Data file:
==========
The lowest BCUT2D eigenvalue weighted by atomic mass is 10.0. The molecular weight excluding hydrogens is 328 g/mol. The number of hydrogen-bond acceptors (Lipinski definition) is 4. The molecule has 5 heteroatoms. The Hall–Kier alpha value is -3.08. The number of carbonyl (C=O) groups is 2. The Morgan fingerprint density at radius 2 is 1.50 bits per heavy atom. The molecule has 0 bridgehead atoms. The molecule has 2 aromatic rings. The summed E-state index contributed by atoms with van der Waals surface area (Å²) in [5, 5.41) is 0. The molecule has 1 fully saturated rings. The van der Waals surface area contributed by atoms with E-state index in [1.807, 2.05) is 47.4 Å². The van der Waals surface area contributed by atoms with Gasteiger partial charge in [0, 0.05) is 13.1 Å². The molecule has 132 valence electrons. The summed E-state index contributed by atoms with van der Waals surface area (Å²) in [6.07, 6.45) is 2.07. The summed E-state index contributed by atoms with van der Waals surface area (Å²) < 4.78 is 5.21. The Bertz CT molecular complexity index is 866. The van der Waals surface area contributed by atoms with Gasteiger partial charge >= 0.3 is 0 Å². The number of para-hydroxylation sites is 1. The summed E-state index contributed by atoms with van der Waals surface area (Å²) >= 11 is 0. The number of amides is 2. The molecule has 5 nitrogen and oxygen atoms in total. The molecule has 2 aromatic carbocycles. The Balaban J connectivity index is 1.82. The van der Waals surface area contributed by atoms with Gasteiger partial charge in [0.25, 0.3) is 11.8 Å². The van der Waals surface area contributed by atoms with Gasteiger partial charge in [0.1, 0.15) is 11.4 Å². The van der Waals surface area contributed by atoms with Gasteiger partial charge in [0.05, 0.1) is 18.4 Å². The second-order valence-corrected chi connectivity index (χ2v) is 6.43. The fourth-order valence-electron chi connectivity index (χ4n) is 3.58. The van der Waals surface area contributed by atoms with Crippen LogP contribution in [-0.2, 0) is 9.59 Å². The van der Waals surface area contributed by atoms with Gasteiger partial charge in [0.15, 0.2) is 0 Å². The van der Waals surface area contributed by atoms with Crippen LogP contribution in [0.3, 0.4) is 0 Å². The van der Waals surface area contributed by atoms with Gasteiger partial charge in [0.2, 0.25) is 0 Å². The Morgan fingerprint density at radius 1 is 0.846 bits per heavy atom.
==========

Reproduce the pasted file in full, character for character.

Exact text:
The lowest BCUT2D eigenvalue weighted by atomic mass is 10.0. The molecular weight excluding hydrogens is 328 g/mol. The number of hydrogen-bond acceptors (Lipinski definition) is 4. The molecule has 5 heteroatoms. The Hall–Kier alpha value is -3.08. The number of carbonyl (C=O) groups is 2. The Morgan fingerprint density at radius 2 is 1.50 bits per heavy atom. The molecule has 0 bridgehead atoms. The molecule has 2 aromatic rings. The summed E-state index contributed by atoms with van der Waals surface area (Å²) in [5, 5.41) is 0. The molecule has 1 fully saturated rings. The van der Waals surface area contributed by atoms with E-state index in [1.807, 2.05) is 47.4 Å². The van der Waals surface area contributed by atoms with Gasteiger partial charge in [0, 0.05) is 13.1 Å². The molecule has 132 valence electrons. The summed E-state index contributed by atoms with van der Waals surface area (Å²) in [6.07, 6.45) is 2.07. The summed E-state index contributed by atoms with van der Waals surface area (Å²) < 4.78 is 5.21. The Bertz CT molecular complexity index is 866. The van der Waals surface area contributed by atoms with Gasteiger partial charge >= 0.3 is 0 Å². The number of para-hydroxylation sites is 1. The summed E-state index contributed by atoms with van der Waals surface area (Å²) >= 11 is 0. The number of amides is 2. The molecule has 5 nitrogen and oxygen atoms in total. The molecule has 2 aromatic carbocycles. The Balaban J connectivity index is 1.82. The van der Waals surface area contributed by atoms with Gasteiger partial charge in [0.25, 0.3) is 11.8 Å². The van der Waals surface area contributed by atoms with Gasteiger partial charge in [0.1, 0.15) is 11.4 Å². The van der Waals surface area contributed by atoms with Gasteiger partial charge in [0.05, 0.1) is 18.4 Å². The second-order valence-corrected chi connectivity index (χ2v) is 6.43. The fourth-order valence-electron chi connectivity index (χ4n) is 3.58. The van der Waals surface area contributed by atoms with Crippen LogP contribution in [-0.2, 0) is 9.59 Å². The van der Waals surface area contributed by atoms with Gasteiger partial charge in [0.15, 0.2) is 0 Å². The van der Waals surface area contributed by atoms with Crippen LogP contribution in [0.3, 0.4) is 0 Å². The van der Waals surface area contributed by atoms with Gasteiger partial charge in [0.2, 0.25) is 0 Å². The Morgan fingerprint density at radius 1 is 0.846 bits per heavy atom.